incubator-cassandra-user mailing list archives

Site index · List index
Message view « Date » · « Thread »
Top « Date » · « Thread »
From cesare cugnasco <cesare.cugna...@gmail.com>
Subject Re: Huge query Cassandra limits
Date Thu, 18 Jul 2013 12:26:55 GMT
Thank you Aaron,  your advice about a newer client it is really
interesting. We will take in account it!

Here, some numbers about our tests: we found that more or less that with
more than 500k elements (multiplying rows and columns requested) there was
the inflection point, and so asking for more the performance can only
decrease. The combination was performing better was querying for 500 rows
at a time with 1000 columns while different combinations, such as 125 rows
for 4000 columns or 1000 rows for 500 columns, were about the 15% slower.
Other combinations have even bigger differences.

It was a cluster of 16 nodes, with 24GBs or ram, sata-2 SSDs and 8-cores
CPUs@2.6 GHz.

The issue is this memory limit can be reached with many combinations of row
and columns. Broadly speaking, in using more rows or columns there is a
trade-off between better having a better parallelization and and higher
overhead.
If you consider it depends also on the number of nodes in the cluster, the
memory available  and the number of rows and column the query needs, the
problem of how  optimally divide a request  becomes quite  complex.

Does these numbers make sense for you?

Cheers


2013/7/17 aaron morton <aaron@thelastpickle.com>

> >  In ours tests,  we found there's a significant performance difference
> between various  configurations and we are studying a policy to optimize
> it. The doubt is that, if the needing of issuing multiple requests is
> caused only by a fixable implementation detail, would make pointless do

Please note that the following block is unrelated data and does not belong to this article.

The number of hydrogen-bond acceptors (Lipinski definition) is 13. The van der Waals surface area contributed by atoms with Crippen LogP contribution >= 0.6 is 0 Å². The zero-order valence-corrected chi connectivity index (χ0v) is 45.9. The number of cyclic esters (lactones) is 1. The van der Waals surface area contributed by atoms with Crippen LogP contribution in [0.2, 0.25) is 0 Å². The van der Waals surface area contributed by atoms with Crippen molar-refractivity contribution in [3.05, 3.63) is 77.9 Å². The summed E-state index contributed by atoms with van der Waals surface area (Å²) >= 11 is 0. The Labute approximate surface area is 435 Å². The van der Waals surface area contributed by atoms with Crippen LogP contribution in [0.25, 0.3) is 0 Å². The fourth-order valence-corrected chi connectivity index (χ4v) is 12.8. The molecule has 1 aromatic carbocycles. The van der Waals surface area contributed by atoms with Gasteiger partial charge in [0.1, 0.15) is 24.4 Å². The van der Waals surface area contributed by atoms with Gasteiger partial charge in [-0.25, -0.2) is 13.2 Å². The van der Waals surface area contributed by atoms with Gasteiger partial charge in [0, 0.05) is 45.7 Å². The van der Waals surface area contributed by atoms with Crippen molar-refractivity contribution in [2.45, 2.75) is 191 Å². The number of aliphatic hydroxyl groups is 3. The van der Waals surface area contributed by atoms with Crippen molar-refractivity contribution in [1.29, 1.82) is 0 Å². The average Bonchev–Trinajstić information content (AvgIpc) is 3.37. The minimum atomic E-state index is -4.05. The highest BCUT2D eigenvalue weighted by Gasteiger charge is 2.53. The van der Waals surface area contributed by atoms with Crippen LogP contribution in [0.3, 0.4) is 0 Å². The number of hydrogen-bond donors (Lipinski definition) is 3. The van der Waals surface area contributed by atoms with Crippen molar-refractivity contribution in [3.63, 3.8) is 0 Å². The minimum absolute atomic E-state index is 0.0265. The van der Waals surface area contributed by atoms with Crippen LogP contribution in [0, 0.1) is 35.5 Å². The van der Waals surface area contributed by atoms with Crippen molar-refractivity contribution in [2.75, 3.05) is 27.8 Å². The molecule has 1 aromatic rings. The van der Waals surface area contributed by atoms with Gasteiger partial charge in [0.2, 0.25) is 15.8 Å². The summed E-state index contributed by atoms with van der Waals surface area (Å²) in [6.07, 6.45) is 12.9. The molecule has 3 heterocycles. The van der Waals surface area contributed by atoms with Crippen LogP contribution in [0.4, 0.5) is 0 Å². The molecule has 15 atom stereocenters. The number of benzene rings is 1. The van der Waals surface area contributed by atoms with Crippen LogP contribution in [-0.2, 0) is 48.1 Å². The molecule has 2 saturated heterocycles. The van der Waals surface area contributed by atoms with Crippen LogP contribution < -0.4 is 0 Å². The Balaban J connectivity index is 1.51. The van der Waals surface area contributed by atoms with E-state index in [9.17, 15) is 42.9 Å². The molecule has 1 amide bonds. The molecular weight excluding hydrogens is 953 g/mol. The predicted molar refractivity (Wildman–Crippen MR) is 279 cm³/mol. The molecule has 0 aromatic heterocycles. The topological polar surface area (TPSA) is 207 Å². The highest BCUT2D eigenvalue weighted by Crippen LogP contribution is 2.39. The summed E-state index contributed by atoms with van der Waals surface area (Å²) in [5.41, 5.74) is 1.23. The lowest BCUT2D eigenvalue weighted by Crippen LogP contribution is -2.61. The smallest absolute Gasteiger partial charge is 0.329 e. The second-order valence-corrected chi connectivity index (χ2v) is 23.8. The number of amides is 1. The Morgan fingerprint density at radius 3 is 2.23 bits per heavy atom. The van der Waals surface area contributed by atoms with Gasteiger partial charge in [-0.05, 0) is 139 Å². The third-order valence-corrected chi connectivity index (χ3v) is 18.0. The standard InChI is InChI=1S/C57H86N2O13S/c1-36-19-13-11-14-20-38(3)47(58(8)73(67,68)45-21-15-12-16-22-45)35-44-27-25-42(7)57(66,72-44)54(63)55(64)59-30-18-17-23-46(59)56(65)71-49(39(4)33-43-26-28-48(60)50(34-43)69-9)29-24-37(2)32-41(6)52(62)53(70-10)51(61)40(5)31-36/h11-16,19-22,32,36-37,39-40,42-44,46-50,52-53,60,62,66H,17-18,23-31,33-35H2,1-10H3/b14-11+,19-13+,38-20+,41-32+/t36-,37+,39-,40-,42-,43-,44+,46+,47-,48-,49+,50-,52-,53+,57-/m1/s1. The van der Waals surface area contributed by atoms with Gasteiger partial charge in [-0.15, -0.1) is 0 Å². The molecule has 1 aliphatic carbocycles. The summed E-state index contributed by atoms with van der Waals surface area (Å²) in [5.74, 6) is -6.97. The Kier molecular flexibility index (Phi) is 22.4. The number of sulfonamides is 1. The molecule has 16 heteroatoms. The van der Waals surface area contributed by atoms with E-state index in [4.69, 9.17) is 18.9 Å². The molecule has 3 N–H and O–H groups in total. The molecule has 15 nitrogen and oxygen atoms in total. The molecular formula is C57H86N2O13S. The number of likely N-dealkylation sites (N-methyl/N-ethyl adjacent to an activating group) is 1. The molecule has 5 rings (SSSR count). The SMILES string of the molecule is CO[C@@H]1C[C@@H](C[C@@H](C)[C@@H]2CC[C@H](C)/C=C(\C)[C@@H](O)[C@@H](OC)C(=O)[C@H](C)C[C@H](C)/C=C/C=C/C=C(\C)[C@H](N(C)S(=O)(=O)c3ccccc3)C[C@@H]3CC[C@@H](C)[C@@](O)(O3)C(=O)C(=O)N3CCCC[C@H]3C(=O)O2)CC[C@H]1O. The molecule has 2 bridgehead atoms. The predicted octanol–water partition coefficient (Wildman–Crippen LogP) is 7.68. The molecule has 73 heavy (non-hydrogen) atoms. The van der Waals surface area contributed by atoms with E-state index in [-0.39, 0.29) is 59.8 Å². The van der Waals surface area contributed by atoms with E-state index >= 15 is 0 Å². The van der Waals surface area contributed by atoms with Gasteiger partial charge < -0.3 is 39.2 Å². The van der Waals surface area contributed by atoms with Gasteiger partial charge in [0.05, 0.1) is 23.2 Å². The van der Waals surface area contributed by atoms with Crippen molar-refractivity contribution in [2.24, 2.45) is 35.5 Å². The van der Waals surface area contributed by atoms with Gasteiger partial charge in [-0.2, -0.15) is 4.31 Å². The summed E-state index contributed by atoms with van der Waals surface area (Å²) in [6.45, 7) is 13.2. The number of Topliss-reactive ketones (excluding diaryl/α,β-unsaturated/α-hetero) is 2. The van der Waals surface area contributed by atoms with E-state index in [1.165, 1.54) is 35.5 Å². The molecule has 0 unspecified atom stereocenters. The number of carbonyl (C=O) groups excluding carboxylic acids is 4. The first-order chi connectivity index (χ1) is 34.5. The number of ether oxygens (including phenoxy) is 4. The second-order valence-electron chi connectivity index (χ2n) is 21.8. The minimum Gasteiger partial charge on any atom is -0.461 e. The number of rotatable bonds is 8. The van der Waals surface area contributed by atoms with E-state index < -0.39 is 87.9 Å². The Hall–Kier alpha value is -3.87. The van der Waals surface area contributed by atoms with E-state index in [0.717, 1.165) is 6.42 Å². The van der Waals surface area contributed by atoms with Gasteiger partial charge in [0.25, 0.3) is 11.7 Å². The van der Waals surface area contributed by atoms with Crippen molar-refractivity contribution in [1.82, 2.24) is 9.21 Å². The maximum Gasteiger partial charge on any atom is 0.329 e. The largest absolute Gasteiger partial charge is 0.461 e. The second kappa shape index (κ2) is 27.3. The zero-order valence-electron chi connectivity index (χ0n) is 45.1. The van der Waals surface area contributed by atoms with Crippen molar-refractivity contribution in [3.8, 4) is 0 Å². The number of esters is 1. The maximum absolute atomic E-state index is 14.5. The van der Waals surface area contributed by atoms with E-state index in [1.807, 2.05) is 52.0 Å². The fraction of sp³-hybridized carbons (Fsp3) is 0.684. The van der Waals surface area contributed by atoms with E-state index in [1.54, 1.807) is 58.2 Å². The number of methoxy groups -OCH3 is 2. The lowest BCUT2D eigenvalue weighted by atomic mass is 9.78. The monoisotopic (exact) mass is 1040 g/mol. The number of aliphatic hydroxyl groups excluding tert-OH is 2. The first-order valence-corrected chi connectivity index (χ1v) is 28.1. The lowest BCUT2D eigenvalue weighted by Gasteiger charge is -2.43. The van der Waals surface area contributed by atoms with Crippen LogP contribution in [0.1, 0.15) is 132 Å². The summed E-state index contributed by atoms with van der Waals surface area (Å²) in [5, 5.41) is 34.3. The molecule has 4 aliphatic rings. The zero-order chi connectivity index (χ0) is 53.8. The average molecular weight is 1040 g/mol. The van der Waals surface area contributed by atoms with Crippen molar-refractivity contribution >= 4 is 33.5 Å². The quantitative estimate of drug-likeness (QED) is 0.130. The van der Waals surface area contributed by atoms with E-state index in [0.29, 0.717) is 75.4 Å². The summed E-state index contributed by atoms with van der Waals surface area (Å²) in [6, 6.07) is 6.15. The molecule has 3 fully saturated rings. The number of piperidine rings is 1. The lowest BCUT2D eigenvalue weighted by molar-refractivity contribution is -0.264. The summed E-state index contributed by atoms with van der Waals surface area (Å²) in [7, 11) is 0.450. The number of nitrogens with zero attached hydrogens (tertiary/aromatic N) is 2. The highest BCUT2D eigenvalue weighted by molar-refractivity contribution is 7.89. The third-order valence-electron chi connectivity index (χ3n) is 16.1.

> this study.
> if you provide your numbers we can see if you are getting expected results.
>
> There are some limiting factors. Using the thrift API the max message size
> is 15 MB. And each row you ask for becomes (roughly) RF number of tasks in
> the thread pools on replicas. When you ask for 1000 rows it creates
> (roughly) 3,000 tasks in the replicas. If you have other clients trying to
> do reads at the same time this can cause delays to their reads.
>
> Like everything in computing, more is not always better. Run some tests to
> try multi gets with different sizes and see where improvements in the
> overall throughput begin to decline.
>
> Also consider using a newer client with token aware balancing and async
> networking. Again though, if you try to read everything at once you are
> going to have a bad day.
>
> Cheers
>
> -----------------
> Aaron Morton
> Cassandra Consultant
> New Zealand
>
> @aaronmorton
> http://www.thelastpickle.com
>
> On 17/07/2013, at 8:24 PM, cesare cugnasco <cesare.cugnasco@gmail.com>
> wrote:
>
> > Hi Rob,
> > of course, we could issue multiple requests, but then we should
>  consider which is the optimal way to split the query in smaller ones.
> Moreover, we should choose how many of sub-query run in parallel.
> >  In ours tests,  we found there's a significant performance difference
> between various  configurations and we are studying a policy to optimize
> it. The doubt is that, if the needing of issuing multiple requests is
> caused only by a fixable implementation detail, would make pointless do
> this study.
> >
> > Does anyone made similar analysis?
> >
> >
> > 2013/7/16 Robert Coli <rcoli@eventbrite.com>
> >
> > On Tue, Jul 16, 2013 at 4:46 AM, cesare cugnasco <
> cesare.cugnasco@gmail.com> wrote:
> > We  are working on porting some life science applications to Cassandra,
> but we have to deal with its limits managing huge queries. Our queries are
> usually multiget_slice ones: many rows with many columns each.
> >
> > You are not getting much "win" by increasing request size in Cassandra,
> and you expose yourself to "lose" such as you have experienced.
> >
> > Is there some reason you cannot just issue multiple requests?
> >
> > =Rob
> >
>
>

Mime
View raw message